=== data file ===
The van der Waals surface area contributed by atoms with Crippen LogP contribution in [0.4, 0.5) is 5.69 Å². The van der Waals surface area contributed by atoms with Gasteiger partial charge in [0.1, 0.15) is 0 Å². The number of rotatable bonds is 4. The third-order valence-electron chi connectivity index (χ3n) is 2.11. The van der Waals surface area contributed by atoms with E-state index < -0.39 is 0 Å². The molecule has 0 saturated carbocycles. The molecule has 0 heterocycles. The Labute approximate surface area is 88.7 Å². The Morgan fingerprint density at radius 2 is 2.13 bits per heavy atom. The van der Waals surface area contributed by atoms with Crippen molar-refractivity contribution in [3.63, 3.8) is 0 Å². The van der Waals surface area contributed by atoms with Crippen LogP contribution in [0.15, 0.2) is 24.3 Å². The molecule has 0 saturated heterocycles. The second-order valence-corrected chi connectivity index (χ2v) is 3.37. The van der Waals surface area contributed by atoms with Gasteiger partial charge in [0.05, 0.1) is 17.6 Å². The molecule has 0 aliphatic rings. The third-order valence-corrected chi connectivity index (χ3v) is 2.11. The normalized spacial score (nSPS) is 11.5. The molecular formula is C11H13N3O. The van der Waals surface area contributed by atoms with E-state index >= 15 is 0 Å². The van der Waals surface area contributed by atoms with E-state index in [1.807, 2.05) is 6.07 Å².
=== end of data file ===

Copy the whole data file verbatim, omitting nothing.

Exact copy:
The van der Waals surface area contributed by atoms with Crippen LogP contribution in [0.4, 0.5) is 5.69 Å². The van der Waals surface area contributed by atoms with Gasteiger partial charge in [0.1, 0.15) is 0 Å². The number of rotatable bonds is 4. The third-order valence-electron chi connectivity index (χ3n) is 2.11. The van der Waals surface area contributed by atoms with E-state index < -0.39 is 0 Å². The molecule has 0 saturated carbocycles. The molecule has 0 heterocycles. The Labute approximate surface area is 88.7 Å². The Morgan fingerprint density at radius 2 is 2.13 bits per heavy atom. The van der Waals surface area contributed by atoms with Crippen molar-refractivity contribution in [3.63, 3.8) is 0 Å². The van der Waals surface area contributed by atoms with Crippen LogP contribution in [0.15, 0.2) is 24.3 Å². The molecule has 0 saturated heterocycles. The second-order valence-corrected chi connectivity index (χ2v) is 3.37. The van der Waals surface area contributed by atoms with Gasteiger partial charge in [0.05, 0.1) is 17.6 Å². The molecule has 0 aliphatic rings. The third-order valence-corrected chi connectivity index (χ3v) is 2.11. The normalized spacial score (nSPS) is 11.5. The molecular formula is C11H13N3O. The van der Waals surface area contributed by atoms with E-state index >= 15 is 0 Å². The van der Waals surface area contributed by atoms with E-state index in [1.807, 2.05) is 6.07 Å².